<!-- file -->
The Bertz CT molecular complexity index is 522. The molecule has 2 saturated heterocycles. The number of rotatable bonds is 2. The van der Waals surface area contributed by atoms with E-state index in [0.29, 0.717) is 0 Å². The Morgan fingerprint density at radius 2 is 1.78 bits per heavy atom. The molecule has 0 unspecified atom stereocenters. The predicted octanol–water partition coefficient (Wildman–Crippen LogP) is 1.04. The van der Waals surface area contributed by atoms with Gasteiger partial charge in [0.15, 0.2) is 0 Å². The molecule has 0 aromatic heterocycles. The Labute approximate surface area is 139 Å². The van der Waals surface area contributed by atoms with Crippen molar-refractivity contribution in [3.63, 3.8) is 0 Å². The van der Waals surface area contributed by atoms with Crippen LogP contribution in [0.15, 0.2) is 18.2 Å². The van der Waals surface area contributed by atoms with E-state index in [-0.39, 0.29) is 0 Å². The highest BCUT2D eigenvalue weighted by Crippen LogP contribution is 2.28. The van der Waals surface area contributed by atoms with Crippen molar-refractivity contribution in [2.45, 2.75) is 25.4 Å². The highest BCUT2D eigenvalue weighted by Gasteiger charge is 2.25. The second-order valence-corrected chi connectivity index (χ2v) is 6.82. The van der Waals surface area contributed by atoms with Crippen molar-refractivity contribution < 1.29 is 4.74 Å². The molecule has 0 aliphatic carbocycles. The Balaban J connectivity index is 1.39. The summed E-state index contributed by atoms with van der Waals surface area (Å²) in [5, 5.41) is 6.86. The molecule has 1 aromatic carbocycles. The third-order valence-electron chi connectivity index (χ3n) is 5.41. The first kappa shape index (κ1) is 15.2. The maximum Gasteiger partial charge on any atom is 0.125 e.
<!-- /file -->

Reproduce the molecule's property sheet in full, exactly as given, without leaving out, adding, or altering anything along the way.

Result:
The Bertz CT molecular complexity index is 522. The molecule has 2 saturated heterocycles. The number of rotatable bonds is 2. The van der Waals surface area contributed by atoms with E-state index in [0.29, 0.717) is 0 Å². The Morgan fingerprint density at radius 2 is 1.78 bits per heavy atom. The molecule has 0 unspecified atom stereocenters. The predicted octanol–water partition coefficient (Wildman–Crippen LogP) is 1.04. The van der Waals surface area contributed by atoms with Gasteiger partial charge in [0.15, 0.2) is 0 Å². The molecule has 0 aromatic heterocycles. The Labute approximate surface area is 139 Å². The van der Waals surface area contributed by atoms with Crippen molar-refractivity contribution in [3.63, 3.8) is 0 Å². The van der Waals surface area contributed by atoms with Crippen LogP contribution in [0.15, 0.2) is 18.2 Å². The van der Waals surface area contributed by atoms with E-state index in [-0.39, 0.29) is 0 Å². The highest BCUT2D eigenvalue weighted by Crippen LogP contribution is 2.28. The van der Waals surface area contributed by atoms with Crippen molar-refractivity contribution in [2.45, 2.75) is 25.4 Å². The highest BCUT2D eigenvalue weighted by Gasteiger charge is 2.25. The second-order valence-corrected chi connectivity index (χ2v) is 6.82. The van der Waals surface area contributed by atoms with Crippen molar-refractivity contribution < 1.29 is 4.74 Å². The molecule has 0 aliphatic carbocycles. The Balaban J connectivity index is 1.39. The summed E-state index contributed by atoms with van der Waals surface area (Å²) in [5, 5.41) is 6.86. The molecule has 1 aromatic carbocycles. The third-order valence-electron chi connectivity index (χ3n) is 5.41. The first kappa shape index (κ1) is 15.2. The maximum Gasteiger partial charge on any atom is 0.125 e.